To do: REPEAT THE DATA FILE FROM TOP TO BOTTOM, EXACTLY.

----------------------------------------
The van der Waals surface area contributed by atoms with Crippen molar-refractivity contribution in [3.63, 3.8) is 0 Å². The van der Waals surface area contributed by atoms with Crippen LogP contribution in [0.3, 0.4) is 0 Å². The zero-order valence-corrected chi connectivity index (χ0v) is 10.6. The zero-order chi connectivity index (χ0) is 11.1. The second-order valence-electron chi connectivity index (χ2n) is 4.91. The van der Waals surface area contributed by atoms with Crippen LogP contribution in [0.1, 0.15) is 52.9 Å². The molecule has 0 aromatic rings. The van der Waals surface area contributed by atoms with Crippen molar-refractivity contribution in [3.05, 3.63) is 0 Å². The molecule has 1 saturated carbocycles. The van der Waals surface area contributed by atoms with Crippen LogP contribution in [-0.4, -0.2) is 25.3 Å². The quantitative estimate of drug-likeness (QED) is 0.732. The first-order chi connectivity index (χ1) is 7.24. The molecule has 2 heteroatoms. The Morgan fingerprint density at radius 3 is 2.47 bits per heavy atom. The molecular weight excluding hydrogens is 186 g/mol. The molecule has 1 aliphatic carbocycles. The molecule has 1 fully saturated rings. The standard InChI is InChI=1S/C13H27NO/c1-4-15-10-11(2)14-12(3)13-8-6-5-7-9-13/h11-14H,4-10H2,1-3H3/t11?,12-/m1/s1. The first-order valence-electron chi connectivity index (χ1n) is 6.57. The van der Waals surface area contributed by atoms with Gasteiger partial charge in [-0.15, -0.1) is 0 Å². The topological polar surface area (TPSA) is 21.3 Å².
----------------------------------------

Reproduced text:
The van der Waals surface area contributed by atoms with Crippen molar-refractivity contribution in [3.63, 3.8) is 0 Å². The van der Waals surface area contributed by atoms with Crippen LogP contribution in [0.3, 0.4) is 0 Å². The zero-order valence-corrected chi connectivity index (χ0v) is 10.6. The zero-order chi connectivity index (χ0) is 11.1. The second-order valence-electron chi connectivity index (χ2n) is 4.91. The van der Waals surface area contributed by atoms with Crippen LogP contribution in [0.1, 0.15) is 52.9 Å². The molecule has 0 aromatic rings. The van der Waals surface area contributed by atoms with Crippen molar-refractivity contribution in [3.05, 3.63) is 0 Å². The molecule has 1 saturated carbocycles. The van der Waals surface area contributed by atoms with Crippen LogP contribution in [-0.4, -0.2) is 25.3 Å². The quantitative estimate of drug-likeness (QED) is 0.732. The first-order chi connectivity index (χ1) is 7.24. The molecule has 2 heteroatoms. The Morgan fingerprint density at radius 3 is 2.47 bits per heavy atom. The molecular weight excluding hydrogens is 186 g/mol. The molecule has 1 aliphatic carbocycles. The molecule has 1 fully saturated rings. The standard InChI is InChI=1S/C13H27NO/c1-4-15-10-11(2)14-12(3)13-8-6-5-7-9-13/h11-14H,4-10H2,1-3H3/t11?,12-/m1/s1. The first-order valence-electron chi connectivity index (χ1n) is 6.57. The van der Waals surface area contributed by atoms with Gasteiger partial charge in [-0.15, -0.1) is 0 Å². The topological polar surface area (TPSA) is 21.3 Å².